Pentagon Addresses Climate Change In New Report, Calls It A 'Threat Multiplier'

Referring to climate change as a “threat multiplier,” United State Defense Secretary Chuck Hagel said Monday that “rising global temperatures…climbing sea levels, and more extreme weather events” could compound security challenges faced by the U.S. military. His remarks were included in the foreword to a report released by the Pentagon on Monday.

In the report, titled “Climate Change Adaptation Roadmap,” Hagel said that uncertainty in climate change projections cannot be an “excuse for delaying action.” The 20-page report was released as Hagel attended a conference in Peru with his counterparts from north and South America.

“A changing climate will have real impacts on our military and the way it executes its missions. The military could be called upon more often to support civil authorities, and provide humanitarian assistance and disaster relief in the face of more frequent and more intense natural disasters…Weather has always affected military operations, and as the climate changes, the way we execute operations may be altered or constrained,” Hagel said in the report.

The report warned of a direct threat posed to national security by the “seeds for instability” sown by an increase in droughts, crop failures, global poverty and food shortages caused by climate change. Such incidents could “accelerate conflict and instability detrimental to U.S. interests,” according to the report.

“The impacts of climate change may cause instability in other countries by impairing access to food and water, damaging infrastructure, spreading diseases, uprooting and displacing large numbers of people, compelling mass migration, interrupting commercial activity…These developments could undermine already fragile governments that are unable to respond effectively or challenge currently stable governments,” the report said, adding that inadequate governance could promote extremist ideologies and enable terrorism.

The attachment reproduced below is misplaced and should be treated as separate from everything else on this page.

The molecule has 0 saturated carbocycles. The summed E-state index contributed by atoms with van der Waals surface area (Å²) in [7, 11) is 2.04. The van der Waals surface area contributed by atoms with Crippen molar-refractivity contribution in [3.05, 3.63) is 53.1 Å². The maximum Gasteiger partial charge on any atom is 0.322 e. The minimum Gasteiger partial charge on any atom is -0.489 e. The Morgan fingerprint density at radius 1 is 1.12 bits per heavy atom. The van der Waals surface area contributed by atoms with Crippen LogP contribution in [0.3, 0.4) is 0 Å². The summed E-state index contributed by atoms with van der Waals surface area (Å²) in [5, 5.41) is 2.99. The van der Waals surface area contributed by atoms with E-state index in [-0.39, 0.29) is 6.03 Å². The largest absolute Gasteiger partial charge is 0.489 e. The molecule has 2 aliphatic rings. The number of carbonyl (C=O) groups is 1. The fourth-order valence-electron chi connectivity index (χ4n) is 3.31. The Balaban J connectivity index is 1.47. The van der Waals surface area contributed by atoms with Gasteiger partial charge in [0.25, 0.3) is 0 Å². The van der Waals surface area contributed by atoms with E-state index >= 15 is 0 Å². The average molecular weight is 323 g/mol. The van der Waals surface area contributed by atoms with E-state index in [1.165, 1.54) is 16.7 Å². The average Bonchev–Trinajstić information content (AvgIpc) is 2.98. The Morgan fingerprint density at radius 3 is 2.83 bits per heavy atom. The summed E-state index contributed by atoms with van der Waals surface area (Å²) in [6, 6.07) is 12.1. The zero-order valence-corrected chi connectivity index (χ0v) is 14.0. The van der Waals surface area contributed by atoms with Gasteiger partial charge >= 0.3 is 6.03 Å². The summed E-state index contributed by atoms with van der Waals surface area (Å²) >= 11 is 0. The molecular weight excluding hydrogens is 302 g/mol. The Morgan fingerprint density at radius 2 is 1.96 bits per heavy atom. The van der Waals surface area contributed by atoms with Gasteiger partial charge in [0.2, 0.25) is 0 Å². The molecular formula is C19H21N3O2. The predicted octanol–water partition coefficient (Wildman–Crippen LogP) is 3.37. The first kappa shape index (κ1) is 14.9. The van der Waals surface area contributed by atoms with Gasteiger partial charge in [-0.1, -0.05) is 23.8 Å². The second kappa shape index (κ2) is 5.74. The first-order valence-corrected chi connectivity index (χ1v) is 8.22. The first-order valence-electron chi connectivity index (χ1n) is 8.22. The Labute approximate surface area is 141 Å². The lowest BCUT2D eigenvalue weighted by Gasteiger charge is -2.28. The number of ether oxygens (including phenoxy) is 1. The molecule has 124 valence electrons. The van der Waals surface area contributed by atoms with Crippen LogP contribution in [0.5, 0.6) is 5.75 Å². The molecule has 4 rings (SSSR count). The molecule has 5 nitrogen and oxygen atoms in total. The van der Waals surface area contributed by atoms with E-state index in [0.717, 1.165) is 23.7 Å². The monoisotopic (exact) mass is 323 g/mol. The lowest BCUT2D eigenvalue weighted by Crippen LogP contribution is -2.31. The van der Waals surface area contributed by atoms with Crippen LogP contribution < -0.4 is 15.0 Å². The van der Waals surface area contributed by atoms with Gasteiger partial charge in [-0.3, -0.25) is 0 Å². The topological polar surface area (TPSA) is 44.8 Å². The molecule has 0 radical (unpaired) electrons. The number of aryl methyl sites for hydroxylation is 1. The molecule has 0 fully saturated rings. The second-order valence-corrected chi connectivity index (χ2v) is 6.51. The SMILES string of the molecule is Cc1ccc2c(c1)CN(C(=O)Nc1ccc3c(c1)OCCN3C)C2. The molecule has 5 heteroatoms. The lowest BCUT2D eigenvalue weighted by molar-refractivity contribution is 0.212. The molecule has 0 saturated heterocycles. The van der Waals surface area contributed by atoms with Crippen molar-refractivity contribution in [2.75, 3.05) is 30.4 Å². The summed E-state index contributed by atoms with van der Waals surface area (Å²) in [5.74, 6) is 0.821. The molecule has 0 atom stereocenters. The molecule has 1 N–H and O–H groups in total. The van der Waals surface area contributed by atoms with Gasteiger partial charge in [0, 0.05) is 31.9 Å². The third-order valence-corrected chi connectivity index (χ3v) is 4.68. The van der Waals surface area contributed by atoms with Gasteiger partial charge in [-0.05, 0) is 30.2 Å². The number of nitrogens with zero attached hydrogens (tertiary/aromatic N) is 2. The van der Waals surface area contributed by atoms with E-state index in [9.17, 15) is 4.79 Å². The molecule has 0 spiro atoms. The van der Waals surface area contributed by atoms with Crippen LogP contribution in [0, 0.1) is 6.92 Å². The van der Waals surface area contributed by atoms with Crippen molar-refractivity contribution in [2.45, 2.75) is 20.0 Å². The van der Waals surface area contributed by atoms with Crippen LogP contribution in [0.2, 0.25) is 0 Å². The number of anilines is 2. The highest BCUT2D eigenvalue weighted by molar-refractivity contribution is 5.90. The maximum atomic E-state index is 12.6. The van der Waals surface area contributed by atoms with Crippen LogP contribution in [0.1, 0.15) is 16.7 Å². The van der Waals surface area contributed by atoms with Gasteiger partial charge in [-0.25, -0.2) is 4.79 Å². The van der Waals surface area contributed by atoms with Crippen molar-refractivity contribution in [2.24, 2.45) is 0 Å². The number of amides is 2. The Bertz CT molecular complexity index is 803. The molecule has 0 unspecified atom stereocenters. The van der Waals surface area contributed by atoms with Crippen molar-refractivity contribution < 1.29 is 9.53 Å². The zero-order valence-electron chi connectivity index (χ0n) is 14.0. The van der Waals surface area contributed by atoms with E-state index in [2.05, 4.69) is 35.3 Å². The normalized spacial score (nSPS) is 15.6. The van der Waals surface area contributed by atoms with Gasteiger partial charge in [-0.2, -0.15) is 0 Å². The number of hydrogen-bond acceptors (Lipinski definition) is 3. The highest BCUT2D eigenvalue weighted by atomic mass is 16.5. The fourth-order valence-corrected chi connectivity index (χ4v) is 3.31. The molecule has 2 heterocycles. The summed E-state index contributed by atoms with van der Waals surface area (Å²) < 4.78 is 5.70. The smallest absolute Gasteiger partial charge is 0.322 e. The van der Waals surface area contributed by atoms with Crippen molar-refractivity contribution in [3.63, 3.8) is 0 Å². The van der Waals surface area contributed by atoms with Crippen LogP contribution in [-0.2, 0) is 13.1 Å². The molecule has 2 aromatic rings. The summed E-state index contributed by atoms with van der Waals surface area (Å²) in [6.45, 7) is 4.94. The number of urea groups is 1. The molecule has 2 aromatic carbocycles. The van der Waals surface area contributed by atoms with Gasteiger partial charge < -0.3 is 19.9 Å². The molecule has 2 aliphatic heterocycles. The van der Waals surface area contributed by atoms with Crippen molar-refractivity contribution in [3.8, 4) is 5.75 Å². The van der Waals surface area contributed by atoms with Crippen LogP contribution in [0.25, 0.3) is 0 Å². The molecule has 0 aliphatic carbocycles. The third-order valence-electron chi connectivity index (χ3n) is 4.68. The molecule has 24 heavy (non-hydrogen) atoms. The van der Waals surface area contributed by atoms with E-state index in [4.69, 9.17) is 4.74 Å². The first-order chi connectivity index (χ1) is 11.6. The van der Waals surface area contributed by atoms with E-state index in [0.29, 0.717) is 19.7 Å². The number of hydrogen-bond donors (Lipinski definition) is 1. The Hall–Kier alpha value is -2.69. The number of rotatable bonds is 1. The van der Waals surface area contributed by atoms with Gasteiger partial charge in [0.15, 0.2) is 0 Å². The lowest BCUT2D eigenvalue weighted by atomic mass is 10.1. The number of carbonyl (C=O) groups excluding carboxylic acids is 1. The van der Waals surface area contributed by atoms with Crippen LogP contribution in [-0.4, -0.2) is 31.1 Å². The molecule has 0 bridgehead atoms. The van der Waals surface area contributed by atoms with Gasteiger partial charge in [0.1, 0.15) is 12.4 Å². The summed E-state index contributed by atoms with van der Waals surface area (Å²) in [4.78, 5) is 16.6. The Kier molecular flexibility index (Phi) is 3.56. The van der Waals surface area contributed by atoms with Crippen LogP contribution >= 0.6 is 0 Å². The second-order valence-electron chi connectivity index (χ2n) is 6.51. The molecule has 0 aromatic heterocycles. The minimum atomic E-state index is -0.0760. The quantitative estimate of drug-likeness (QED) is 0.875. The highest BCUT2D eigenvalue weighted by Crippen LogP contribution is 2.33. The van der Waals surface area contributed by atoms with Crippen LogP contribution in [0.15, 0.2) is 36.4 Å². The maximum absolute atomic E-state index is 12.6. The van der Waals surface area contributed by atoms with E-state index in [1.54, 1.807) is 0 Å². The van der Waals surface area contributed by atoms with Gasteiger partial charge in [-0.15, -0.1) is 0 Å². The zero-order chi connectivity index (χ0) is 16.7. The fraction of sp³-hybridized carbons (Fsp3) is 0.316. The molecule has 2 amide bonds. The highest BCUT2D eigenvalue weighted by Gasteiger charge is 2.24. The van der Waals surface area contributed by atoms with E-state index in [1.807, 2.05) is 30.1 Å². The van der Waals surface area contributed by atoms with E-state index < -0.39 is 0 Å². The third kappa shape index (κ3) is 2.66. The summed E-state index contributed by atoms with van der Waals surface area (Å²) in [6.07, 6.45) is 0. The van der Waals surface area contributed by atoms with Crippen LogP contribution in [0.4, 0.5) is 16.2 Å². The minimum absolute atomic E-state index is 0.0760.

According to the report, there is an urgent need to identify and assess effects of climate change on the military, and consider climate as a factor while planning operations.

“Domestically, this means working across our federal and local agencies and institutions to develop a comprehensive, whole-of-government approach to a challenge that reaches across traditional portfolios and jurisdictions.”

Hagel, addressing the conference in Peru, said that militaries across the world should be “pro-active in addressing” threats presented by climate change.

“I recognize that our militaries play different roles and have different responsibilities in each of our nations,” he said. “I also recognize that climate change will have different impacts in different parts of the hemisphere. But there are many opportunities to work together.”


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